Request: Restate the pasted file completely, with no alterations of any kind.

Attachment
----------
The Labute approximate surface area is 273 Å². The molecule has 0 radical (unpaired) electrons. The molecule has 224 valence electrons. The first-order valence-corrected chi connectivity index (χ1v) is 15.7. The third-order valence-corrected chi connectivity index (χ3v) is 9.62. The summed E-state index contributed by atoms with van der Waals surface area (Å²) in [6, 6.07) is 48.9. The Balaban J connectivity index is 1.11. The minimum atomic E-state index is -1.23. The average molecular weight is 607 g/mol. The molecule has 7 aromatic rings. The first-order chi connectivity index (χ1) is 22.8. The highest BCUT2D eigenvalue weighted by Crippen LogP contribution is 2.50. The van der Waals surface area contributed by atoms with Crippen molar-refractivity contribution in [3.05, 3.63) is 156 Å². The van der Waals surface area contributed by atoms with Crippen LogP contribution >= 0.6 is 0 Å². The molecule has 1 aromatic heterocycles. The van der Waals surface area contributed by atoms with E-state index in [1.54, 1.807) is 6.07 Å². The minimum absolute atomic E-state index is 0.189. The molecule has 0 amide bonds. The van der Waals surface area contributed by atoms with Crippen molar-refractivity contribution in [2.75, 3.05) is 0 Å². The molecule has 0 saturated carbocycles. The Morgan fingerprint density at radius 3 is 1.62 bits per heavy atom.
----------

The Labute approximate surface area is 273 Å². The molecule has 0 radical (unpaired) electrons. The molecule has 224 valence electrons. The first-order valence-corrected chi connectivity index (χ1v) is 15.7. The third-order valence-corrected chi connectivity index (χ3v) is 9.62. The summed E-state index contributed by atoms with van der Waals surface area (Å²) in [6, 6.07) is 48.9. The Balaban J connectivity index is 1.11. The minimum atomic E-state index is -1.23. The average molecular weight is 607 g/mol. The molecule has 7 aromatic rings. The first-order chi connectivity index (χ1) is 22.8. The highest BCUT2D eigenvalue weighted by Crippen LogP contribution is 2.50. The van der Waals surface area contributed by atoms with Crippen molar-refractivity contribution in [3.05, 3.63) is 156 Å². The van der Waals surface area contributed by atoms with Crippen LogP contribution >= 0.6 is 0 Å². The molecule has 1 aromatic heterocycles. The van der Waals surface area contributed by atoms with E-state index in [1.54, 1.807) is 6.07 Å². The minimum absolute atomic E-state index is 0.189. The molecule has 0 amide bonds. The van der Waals surface area contributed by atoms with Crippen molar-refractivity contribution in [2.75, 3.05) is 0 Å². The molecule has 0 saturated carbocycles. The Morgan fingerprint density at radius 3 is 1.62 bits per heavy atom.